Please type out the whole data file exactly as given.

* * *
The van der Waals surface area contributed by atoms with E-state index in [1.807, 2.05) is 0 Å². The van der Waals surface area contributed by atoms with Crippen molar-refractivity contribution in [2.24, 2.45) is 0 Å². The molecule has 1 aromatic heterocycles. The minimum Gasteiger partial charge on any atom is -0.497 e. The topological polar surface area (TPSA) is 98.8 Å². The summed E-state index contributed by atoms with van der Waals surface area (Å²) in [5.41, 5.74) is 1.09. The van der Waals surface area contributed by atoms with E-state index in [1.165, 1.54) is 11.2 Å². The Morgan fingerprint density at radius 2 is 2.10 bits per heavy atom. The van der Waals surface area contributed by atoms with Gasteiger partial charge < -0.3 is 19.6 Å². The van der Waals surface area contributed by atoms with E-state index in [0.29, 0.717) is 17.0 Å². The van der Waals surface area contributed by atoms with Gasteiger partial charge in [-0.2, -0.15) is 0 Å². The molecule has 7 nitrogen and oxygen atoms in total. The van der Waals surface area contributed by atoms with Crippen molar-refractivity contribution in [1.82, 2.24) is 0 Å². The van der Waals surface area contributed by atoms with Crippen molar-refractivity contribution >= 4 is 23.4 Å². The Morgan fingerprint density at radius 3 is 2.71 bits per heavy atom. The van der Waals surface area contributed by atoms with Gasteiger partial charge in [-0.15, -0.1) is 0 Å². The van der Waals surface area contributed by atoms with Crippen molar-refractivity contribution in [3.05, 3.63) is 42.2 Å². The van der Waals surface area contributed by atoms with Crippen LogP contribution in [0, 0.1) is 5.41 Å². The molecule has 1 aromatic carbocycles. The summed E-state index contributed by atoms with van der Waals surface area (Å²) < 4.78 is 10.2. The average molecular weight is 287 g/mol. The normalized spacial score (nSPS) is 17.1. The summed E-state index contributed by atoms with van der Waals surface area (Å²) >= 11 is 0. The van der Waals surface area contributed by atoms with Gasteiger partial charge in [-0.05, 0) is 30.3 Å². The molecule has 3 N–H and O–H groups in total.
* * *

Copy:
The van der Waals surface area contributed by atoms with E-state index in [1.807, 2.05) is 0 Å². The van der Waals surface area contributed by atoms with Crippen molar-refractivity contribution in [2.24, 2.45) is 0 Å². The molecule has 1 aromatic heterocycles. The minimum Gasteiger partial charge on any atom is -0.497 e. The topological polar surface area (TPSA) is 98.8 Å². The summed E-state index contributed by atoms with van der Waals surface area (Å²) in [5.41, 5.74) is 1.09. The van der Waals surface area contributed by atoms with E-state index in [1.165, 1.54) is 11.2 Å². The Morgan fingerprint density at radius 2 is 2.10 bits per heavy atom. The van der Waals surface area contributed by atoms with Gasteiger partial charge < -0.3 is 19.6 Å². The van der Waals surface area contributed by atoms with E-state index in [0.29, 0.717) is 17.0 Å². The van der Waals surface area contributed by atoms with Gasteiger partial charge in [-0.2, -0.15) is 0 Å². The molecule has 7 nitrogen and oxygen atoms in total. The van der Waals surface area contributed by atoms with Crippen molar-refractivity contribution in [1.82, 2.24) is 0 Å². The van der Waals surface area contributed by atoms with Crippen molar-refractivity contribution >= 4 is 23.4 Å². The Morgan fingerprint density at radius 3 is 2.71 bits per heavy atom. The van der Waals surface area contributed by atoms with Gasteiger partial charge in [-0.15, -0.1) is 0 Å². The van der Waals surface area contributed by atoms with Crippen molar-refractivity contribution in [3.05, 3.63) is 42.2 Å². The van der Waals surface area contributed by atoms with Crippen LogP contribution in [0, 0.1) is 5.41 Å². The molecule has 1 aromatic carbocycles. The summed E-state index contributed by atoms with van der Waals surface area (Å²) < 4.78 is 10.2. The average molecular weight is 287 g/mol. The normalized spacial score (nSPS) is 17.1. The summed E-state index contributed by atoms with van der Waals surface area (Å²) >= 11 is 0. The van der Waals surface area contributed by atoms with Gasteiger partial charge in [-0.05, 0) is 30.3 Å². The molecule has 3 N–H and O–H groups in total.